Imag­ine you’re on the train com­mut­ing home. You whip out your smart­phone to weed through mes­sages in your crowded inbox and open an email from a busi­ness with an entic­ing offer in the sub­ject line. The email invites you to click a link to down­load a report with rel­e­vant tips for your line of work. Sounds good. But when you click the link, you’re con­fronted with a lengthy reg­is­tra­tion form. You want me to fill out 15 boxes using only my thumbs? For­get it! Next email.

Reg­is­ter on the Go

At Adobe, we recently dis­cussed redesign­ing some of our land­ing pages. The pages in ques­tion tar­get busi­ness cus­tomers and con­tain reg­is­tra­tion forms that help us add to our pool of data. We found that most vis­i­tors reached our land­ing page after click­ing a link in an email. The pages were designed and opti­mized for a lap­top or desk­top PC. But what do many busy busi­ness folk use to keep up with email on the go? Bingo! Their smart­phones and tablets.

It’s not that we hadn’t thought of the mobile user before—far from it—but mobile is becom­ing more essen­tial to B2B engage­ment than it was even a year ago. New chal­lenges spur us to find fresh solu­tions to keep pace with how peo­ple use their mobile devices today.

The data we gather through forms like these is impor­tant, but it doesn’t do us much good if B2B users don’t bother to fill out the forms. We’re hop­ing to solve the prob­lem with a respon­sive mobile redesign to key land­ing pages. That means vis­i­tors will now be directed to a device-specific page when they click through from email. If they’re on a mobile device, they’ll dis­cover smooth, sim­pli­fied nav­i­ga­tion and shorter forms with aut­ofill options. The idea is to reduce fric­tion on the page to accom­mo­date for the fric­tion that’s inher­ent to the device itself.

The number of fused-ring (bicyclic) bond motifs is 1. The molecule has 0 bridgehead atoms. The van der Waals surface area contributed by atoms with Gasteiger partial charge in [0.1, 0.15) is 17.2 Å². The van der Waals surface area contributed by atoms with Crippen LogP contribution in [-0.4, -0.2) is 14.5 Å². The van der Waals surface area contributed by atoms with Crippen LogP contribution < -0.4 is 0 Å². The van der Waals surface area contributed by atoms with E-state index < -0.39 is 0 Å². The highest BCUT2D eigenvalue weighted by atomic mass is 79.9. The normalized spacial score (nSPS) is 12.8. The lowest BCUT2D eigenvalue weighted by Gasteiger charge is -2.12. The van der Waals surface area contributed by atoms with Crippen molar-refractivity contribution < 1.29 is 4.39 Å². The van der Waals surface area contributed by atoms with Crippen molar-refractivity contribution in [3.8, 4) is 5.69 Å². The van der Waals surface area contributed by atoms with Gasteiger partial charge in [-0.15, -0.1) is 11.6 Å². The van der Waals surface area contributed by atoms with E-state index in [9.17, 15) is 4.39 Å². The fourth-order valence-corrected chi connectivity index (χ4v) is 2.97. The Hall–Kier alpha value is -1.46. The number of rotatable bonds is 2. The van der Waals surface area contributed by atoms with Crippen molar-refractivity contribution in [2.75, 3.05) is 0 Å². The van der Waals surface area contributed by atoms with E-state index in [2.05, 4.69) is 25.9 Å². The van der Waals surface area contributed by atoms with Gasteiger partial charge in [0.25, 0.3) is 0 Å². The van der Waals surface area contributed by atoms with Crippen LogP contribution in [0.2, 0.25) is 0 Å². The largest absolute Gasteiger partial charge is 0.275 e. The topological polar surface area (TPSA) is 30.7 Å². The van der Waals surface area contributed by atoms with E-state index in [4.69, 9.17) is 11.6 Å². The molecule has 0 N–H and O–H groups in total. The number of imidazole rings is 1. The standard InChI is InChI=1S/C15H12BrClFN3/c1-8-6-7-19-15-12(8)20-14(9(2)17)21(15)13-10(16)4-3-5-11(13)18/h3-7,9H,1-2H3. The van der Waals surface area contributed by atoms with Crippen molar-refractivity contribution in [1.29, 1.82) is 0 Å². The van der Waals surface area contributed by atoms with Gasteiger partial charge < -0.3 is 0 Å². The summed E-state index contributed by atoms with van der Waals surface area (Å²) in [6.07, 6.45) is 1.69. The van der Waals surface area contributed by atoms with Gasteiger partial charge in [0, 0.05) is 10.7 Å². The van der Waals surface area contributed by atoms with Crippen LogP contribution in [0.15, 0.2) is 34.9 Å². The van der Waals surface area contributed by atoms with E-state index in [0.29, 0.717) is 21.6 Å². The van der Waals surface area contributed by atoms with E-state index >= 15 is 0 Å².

Down­load across Devices

Forms aren’t the only prob­lem. Remem­ber that hyper-relevant report that caused you to click through in the first place? Let’s say you get through reg­is­tra­tion on your phone, click the link, and get your free download­, only to dis­cover it’s a three-page PDF. Even if you have a PDF reader on your device, squint­ing at text for so long will prob­a­bly give you a headache. So you save it until you get home, flip open your lap­top, and real­ize the report only exists on your phone now—you’ll have to go through the whole rig­ma­role again to read it on a 13-inch screen. For­get it! What’s on TV?

We came up with another con­ve­nience for the B2B mobile user: a sim­ple forward-and-share option for the free report. That way, when users down­load the doc­u­ment on their mobile devices, they can send it directly to their email or cloud stor­age, where it can wait to be read on a desk­top or laptop.

B2B Mobile Mar­ket­ing Can’t Be Ignored

In the past year, the aver­age tech com­pany set aside only 3.8 per­cent of its mar­ket­ing bud­get for mobile opti­miza­tion, apps and ads. How­ever, some pre­dict a shift in the com­ing year because many B2B mar­keters are not entirely sat­is­fied with their mobile efforts. We’ve reached (and then sur­passed) a global tip­ping point in mobile use. In 2012 alone, smart­phone sales rose by 63 per­cent, and mobile’s over­all con­tri­bu­tion to total Web traf­fic jumped 117 percent.

Mov­ing for­ward, it would be a mis­take to focus only on mobile ads. The keys to boost­ing mobile con­ver­sion rates are the same we’ve used to unlock dig­i­tal: per­son­al­iz­ing sites, devel­op­ing use­ful and rel­e­vant con­tent mar­ket­ing, and deliv­er­ing true value to cus­tomers. Mobile tech­nol­ogy can be inte­grated with the entire mar­ket­ing chain and made to work hand in hand with dig­i­tal strate­gies already in place.

I’ll dive deeper into ways to opti­mize your B2B mobile efforts in future posts. In the mean­time, what are your biggest con­cerns and bright­est solu­tions for B2B mobile mar­ket­ing? I’d love to hear your thoughts in the com­ments area below.